Delta-9-tetrahydrocannabinol reduces the performance in sensory delayed discrimination tasks : a pharmacological-fMRI study in healthy volunteers

Background: Cannabis proofed to be effective in pain relief, but one major side effect is its influence on memory in humans. Therefore, the role of memory on central processing of nociceptive information was investigated
Background: Cannabis proofed to be effective in pain relief, but one major side effect is its influence on memory in humans. Therefore, the role of memory on central processing of nociceptive information was investigated in healthy volunteers.
Methods: In a placebo-controlled cross-over study including 22 healthy subjects, the effect of 20 mg oral Δ9-tetrahydrocannabinol (THC) on memory involving nociceptive sensations was studied, using a delayed stimulus discrimination task (DSDT). To control for nociceptive specificity, a similar DSDT-based study was performed in a subgroup of thirteen subjects, using visual stimuli.
Results: For each nociceptive stimulus pair, the second stimulus was associated with stronger and more extended brain activations than the first stimulus. These differences disappeared after THC administration. The THC effects were mainly located in two clusters comprising the insula and inferior frontal cortex in the right hemisphere, and the caudate nucleus and putamen bilaterally. These cerebral effects were accompanied in the DSDT by a significant reduction of correct ratings from 41.61% to 37.05% after THC administration (rm-ANOVA interaction "drug" by "measurement": F (1,21) = 4.685, p = 0.042). Rating performance was also reduced for the visual DSDT (69.87% to 54.35%; rm-ANOVA interaction of "drug" by "measurement": F (1,12) = 13.478, p = 0.003) and reflected in a reduction of stimulus-related brain deactivations in the bilateral angular gyrus.
Conclusions: Results suggest that part of the effect of THC on pain may be related to memory effects. THC reduced the performance in DSDT of nociceptive and visual stimuli, which was accompanied by significant effects on brain activations. However, a pain specificity of these effects cannot be deduced from the data presented.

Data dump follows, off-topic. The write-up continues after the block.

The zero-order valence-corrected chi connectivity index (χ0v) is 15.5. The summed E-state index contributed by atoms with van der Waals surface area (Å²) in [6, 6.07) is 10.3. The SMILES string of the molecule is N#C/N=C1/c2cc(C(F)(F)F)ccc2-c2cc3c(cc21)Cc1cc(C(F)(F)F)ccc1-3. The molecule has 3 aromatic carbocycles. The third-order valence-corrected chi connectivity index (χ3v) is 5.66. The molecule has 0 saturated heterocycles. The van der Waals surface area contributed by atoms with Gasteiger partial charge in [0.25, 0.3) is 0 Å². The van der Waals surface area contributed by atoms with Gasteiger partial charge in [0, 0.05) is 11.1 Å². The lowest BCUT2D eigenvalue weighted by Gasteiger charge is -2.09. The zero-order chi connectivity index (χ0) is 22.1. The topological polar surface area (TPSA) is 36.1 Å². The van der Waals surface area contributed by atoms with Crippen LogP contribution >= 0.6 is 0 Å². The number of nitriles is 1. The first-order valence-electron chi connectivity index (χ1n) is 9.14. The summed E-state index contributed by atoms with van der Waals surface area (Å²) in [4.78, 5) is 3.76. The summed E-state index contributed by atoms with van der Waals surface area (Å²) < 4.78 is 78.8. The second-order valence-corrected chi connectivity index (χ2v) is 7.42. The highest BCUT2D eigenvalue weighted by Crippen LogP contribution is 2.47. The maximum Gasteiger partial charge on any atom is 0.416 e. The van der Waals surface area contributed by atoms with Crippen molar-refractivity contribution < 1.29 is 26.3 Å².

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Metadaten
Author:Carmen Walter, Bruno Georg Oertel, Lisa Felden, Ulrike Nöth, Ralf Deichmann, Jörn Lötsch
URN:urn:nbn:de:hebis:30:3-517213
DOI:http://dx.doi.org/10.1016/j.ibror.2019.11.004
ISSN:2451-8301
Pubmed Id:http://www.ncbi.nlm.nih.gov/pubmed?term=31828232
Parent Title (English):IBRO reports
Publisher:Elsevier
Place of publication:Amsterdam
Document Type:Article
Language:English
Year of Completion:2019
Date of first Publication:2019/11/13
Publishing Institution:Universitätsbibliothek Johann Christian Senckenberg
Release Date:2020/01/08
Tag:Cannabis; Clincial pharmacology; Human; Pain; Pharm-fMRI; Pharmacometrics
Volume:7
Pagenumber:12
First Page:117
Last Page:128
Note:
© 2019 The Author(s). Published by Elsevier Ltd on behalf of International Brain Research Organization. This is an open access article under the CC BY-NC-ND license (http://creativecommons.org/licenses/BY-NC-ND/4.0/).
HeBIS PPN:459842285
Institutes:Medizin
Dewey Decimal Classification:610 Medizin und Gesundheit
Sammlungen:Universitätspublikationen
Open-Access-Publikationsfonds:Medizin
Licence (German):License LogoCreative Commons - Namensnennung-Nicht kommerziell - Keine Bearbeitung 4.0

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